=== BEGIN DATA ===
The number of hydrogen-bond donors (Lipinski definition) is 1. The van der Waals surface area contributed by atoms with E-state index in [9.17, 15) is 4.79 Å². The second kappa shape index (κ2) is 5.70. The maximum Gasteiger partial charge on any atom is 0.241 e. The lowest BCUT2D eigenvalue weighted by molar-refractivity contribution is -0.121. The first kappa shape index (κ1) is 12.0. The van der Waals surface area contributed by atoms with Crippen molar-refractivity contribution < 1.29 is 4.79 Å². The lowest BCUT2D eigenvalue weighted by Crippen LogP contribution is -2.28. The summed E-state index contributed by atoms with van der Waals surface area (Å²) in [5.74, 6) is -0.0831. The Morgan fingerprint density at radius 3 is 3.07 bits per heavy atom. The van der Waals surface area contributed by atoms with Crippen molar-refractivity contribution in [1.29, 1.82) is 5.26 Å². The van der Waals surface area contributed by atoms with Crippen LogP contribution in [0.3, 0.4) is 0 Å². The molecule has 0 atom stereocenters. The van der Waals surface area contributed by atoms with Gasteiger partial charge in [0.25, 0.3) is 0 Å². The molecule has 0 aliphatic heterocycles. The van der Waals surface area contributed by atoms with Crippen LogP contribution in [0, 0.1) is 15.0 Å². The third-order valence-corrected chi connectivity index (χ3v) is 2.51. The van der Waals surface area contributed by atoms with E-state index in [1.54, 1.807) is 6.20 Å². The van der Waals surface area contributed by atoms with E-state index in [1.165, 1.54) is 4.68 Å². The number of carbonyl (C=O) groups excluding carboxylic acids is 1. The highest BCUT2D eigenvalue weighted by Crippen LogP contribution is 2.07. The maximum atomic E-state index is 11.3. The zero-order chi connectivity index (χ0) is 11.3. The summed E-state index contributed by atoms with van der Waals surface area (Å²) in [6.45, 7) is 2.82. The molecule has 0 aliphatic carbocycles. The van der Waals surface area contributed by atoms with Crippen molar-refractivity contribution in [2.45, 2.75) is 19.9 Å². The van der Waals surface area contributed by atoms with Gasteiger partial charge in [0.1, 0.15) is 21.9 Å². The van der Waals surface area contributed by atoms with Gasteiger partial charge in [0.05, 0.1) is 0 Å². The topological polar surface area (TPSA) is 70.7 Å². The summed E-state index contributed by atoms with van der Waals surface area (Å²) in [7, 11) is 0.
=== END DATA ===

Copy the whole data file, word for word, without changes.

The number of hydrogen-bond donors (Lipinski definition) is 1. The van der Waals surface area contributed by atoms with E-state index in [9.17, 15) is 4.79 Å². The second kappa shape index (κ2) is 5.70. The maximum Gasteiger partial charge on any atom is 0.241 e. The lowest BCUT2D eigenvalue weighted by molar-refractivity contribution is -0.121. The first kappa shape index (κ1) is 12.0. The van der Waals surface area contributed by atoms with Crippen molar-refractivity contribution < 1.29 is 4.79 Å². The lowest BCUT2D eigenvalue weighted by Crippen LogP contribution is -2.28. The summed E-state index contributed by atoms with van der Waals surface area (Å²) in [5.74, 6) is -0.0831. The Morgan fingerprint density at radius 3 is 3.07 bits per heavy atom. The van der Waals surface area contributed by atoms with Crippen molar-refractivity contribution in [1.29, 1.82) is 5.26 Å². The van der Waals surface area contributed by atoms with Crippen LogP contribution in [0.3, 0.4) is 0 Å². The molecule has 0 atom stereocenters. The van der Waals surface area contributed by atoms with Gasteiger partial charge in [0.25, 0.3) is 0 Å². The molecule has 0 aliphatic heterocycles. The van der Waals surface area contributed by atoms with Crippen LogP contribution in [0, 0.1) is 15.0 Å². The third-order valence-corrected chi connectivity index (χ3v) is 2.51. The van der Waals surface area contributed by atoms with E-state index in [1.54, 1.807) is 6.20 Å². The van der Waals surface area contributed by atoms with E-state index in [1.165, 1.54) is 4.68 Å². The number of carbonyl (C=O) groups excluding carboxylic acids is 1. The highest BCUT2D eigenvalue weighted by Crippen LogP contribution is 2.07. The maximum atomic E-state index is 11.3. The zero-order chi connectivity index (χ0) is 11.3. The summed E-state index contributed by atoms with van der Waals surface area (Å²) in [6.45, 7) is 2.82. The molecule has 0 aliphatic carbocycles. The van der Waals surface area contributed by atoms with Crippen molar-refractivity contribution in [2.45, 2.75) is 19.9 Å². The van der Waals surface area contributed by atoms with Gasteiger partial charge in [0.1, 0.15) is 21.9 Å². The van der Waals surface area contributed by atoms with Gasteiger partial charge in [0.05, 0.1) is 0 Å². The topological polar surface area (TPSA) is 70.7 Å². The summed E-state index contributed by atoms with van der Waals surface area (Å²) in [7, 11) is 0.